Apple is preparing to repair a bug in its WebKit browser engine that has been leaking data from its Safari 15 browser at least since the problem was reported last November.

Updates made available on Thursday to Apple developers – iOS 15.3 RC and macOS 12.2 RC – reportedly fix the flaw, an improper implementation of IndexedDB API that allows websites to track users and potentially identify them.

The bug affects Apple's Safari 15 browser on macOS, and all browsers on iOS and iPadOS 15 – because Apple requires all browsers on iOS to be based upon its WebKit engine, instead of alternatives like Chromium's Blink or Mozilla's Gecko.

Continue reading

Nvidia pushes crowd-pleasing container support into AI Enterprise suite

As long as you're running on VMware

Nvidia has rolled out the latest version of its AI Enterprise suite for GPU-accelerated workloads, adding integration for VMware's vSphere with Tanzu to enable organisations to run workloads in both containers and inside virtual machines.

Available now, Nvidia AI Enterprise 1.1 is an updated release of the suite that GPUzilla delivered last year in collaboration with VMware. It is essentially a collection of enterprise-grade AI tools and frameworks certified and supported by Nvidia to help organisations develop and operate a range of AI applications.

That's so long as those organisations are running VMware, of course, which a great many enterprises still use in order to manage virtual machines across their environment, but many also do not.

Continue reading

Wolfing down ebooks during lockdown? You might want to check out Calibre, the Swiss Army ebook tool

When audiobooks just take too darn long...

Friday FOSS Fest In this week's edition of our column on free and open-source software, El Reg takes a look at Calibre, which converts almost any file type into almost any other file type, so you can read whatever you want, wherever you want, no matter what format it's in.

It's free and runs on Windows, Linux and Mac.

There's more to ebooks than the Kindle, of course, with devices such as the Kobo, Nook, and Onyx Boox. The author's own Sony Reader still worked fine when I gave it to a friend a year ago.

Continue reading

Dog forgets all about risk of drowning in a marsh as soon as drone dangles a sausage

It's not the wurst idea in the world

Man's best friend, though far from the dumbest animal, isn't that smart either. And if there's one sure-fire way to get a dog moving, it's the promise of a snack.

In another fine example of drones being used as a force for good, this week a dog was rescued from mudflats in Hampshire on the south coast of England because it realised that chasing a sausage dangling from a UAV would be a preferable outcome to drowning as the tide rose.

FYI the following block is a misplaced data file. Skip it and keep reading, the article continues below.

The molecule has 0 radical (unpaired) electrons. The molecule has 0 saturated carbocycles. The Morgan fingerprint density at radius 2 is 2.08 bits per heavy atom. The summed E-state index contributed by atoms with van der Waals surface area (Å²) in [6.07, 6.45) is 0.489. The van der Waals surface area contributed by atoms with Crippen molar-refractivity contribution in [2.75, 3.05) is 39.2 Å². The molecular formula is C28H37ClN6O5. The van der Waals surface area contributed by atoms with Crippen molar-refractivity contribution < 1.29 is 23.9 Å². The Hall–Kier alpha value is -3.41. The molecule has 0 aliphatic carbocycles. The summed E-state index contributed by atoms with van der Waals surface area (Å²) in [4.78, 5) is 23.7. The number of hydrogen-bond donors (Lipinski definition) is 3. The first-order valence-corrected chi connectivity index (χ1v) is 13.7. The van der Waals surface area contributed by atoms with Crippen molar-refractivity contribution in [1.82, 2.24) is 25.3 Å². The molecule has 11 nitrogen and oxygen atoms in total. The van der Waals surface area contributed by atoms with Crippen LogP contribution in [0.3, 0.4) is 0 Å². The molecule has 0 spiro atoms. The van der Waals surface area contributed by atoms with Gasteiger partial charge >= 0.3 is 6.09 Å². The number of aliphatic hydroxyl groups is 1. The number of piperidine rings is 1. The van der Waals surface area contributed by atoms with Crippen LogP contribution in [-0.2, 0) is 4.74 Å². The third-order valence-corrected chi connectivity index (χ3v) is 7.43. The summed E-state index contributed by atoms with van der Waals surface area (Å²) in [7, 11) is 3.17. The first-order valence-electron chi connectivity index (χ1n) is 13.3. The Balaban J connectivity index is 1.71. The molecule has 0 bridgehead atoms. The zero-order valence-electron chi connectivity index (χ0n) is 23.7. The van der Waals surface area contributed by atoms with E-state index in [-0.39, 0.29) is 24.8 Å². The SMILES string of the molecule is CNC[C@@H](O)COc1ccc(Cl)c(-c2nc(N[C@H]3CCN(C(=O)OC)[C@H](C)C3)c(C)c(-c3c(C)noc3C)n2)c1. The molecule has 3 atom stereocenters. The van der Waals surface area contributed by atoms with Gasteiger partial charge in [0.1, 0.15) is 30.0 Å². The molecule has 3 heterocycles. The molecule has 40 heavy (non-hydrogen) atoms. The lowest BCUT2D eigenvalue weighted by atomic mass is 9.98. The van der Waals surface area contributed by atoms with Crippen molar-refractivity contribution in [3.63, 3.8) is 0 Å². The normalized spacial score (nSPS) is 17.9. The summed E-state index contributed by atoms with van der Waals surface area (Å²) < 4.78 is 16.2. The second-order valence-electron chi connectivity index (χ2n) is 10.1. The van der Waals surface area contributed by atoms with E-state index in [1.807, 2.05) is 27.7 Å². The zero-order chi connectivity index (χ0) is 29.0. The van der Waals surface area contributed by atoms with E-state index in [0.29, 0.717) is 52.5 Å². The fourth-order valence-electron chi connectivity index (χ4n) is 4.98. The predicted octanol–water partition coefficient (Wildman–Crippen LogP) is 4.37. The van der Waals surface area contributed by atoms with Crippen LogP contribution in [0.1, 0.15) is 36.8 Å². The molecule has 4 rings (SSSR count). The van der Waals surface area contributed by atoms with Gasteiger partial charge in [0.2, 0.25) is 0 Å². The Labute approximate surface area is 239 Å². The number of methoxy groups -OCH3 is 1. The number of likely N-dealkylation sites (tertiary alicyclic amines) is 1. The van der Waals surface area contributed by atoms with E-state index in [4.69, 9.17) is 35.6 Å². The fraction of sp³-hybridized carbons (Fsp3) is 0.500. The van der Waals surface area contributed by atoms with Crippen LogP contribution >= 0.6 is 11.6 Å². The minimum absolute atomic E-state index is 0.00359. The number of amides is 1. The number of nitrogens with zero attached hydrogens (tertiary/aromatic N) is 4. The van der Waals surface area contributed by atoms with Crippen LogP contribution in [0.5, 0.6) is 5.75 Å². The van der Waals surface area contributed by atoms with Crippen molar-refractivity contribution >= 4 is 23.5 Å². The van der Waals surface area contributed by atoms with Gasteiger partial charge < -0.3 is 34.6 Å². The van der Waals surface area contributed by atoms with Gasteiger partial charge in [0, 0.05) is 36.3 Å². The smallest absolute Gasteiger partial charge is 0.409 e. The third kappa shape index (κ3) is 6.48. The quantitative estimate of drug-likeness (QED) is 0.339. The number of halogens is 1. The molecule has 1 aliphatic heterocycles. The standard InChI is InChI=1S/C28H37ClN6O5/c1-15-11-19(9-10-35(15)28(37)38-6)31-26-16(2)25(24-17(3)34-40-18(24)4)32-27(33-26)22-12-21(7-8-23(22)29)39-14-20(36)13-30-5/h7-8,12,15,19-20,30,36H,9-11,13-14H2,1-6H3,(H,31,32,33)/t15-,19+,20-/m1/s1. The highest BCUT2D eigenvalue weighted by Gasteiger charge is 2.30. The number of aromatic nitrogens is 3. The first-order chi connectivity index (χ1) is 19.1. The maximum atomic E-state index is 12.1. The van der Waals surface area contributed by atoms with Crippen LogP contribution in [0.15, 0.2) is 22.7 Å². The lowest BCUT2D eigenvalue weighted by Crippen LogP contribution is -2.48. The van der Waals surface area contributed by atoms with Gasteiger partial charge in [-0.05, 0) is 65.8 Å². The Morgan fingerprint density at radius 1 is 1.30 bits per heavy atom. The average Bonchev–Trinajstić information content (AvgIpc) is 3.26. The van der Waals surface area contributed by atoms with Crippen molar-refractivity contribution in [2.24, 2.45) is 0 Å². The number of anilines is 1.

Or rather the tantalising treat overrode any instinct the pet had to avoid the incoming water.

Continue reading

Almost there: James Webb Space Telescope frees its mirrors and prepares for insertion

Freed of launch restraints, mirror segments can waggle at will

NASA scientists have deployed mirrors on the James Webb Space Telescope ahead of a critical thruster firing on Monday.

With less than 50,000km to go until the spacecraft reaches its L2 orbit, the segments that make up the primary mirror of the James Webb Space Telescope (JWST) are ready for alignment. The team carefully moved all 132 actuators lurking on the back of the primary mirror segments and secondary mirror, driving the former 12.5mm away from the telescope structure.

Continue reading

Arm rages against the insecure chip machine with new Morello architecture

Prototypes now available for testing

Arm has made available for testing prototypes of its Morello architecture, aimed at bringing features into the design of CPUs that provide greater robustness and make them resistant to certain attack vectors. If it performs as expected, it will likely become a fundamental part of future processor designs.

The Morello programme involves Arm collaborating with the University of Cambridge and others in tech to develop a processor architecture that is intended to be fundamentally more secure. Morello prototype boards are now being released for testing by developers and security specialists, based on a prototype system-on-chip (SoC) that Arm has built.

Arm said that the limited-edition evaluation boards are based on the Morello prototype architecture embedded into an Armv8.2-A processor. This is an adaptation of the architecture in the Arm Neoverse N1 design aimed at data centre workloads.

Continue reading

Multi-level marketing corporation that sells weightloss products sues ex-exec over 'fraudulent' Dell deal

Alleges he had an off-the-books agreement with reseller

MLM firm Herbalife, which sells diet-linked products but styles itself as a "nutrition company", has accused one of its former execs of cutting a "fraudulent" $20m deal with a Dell reseller.

Continue reading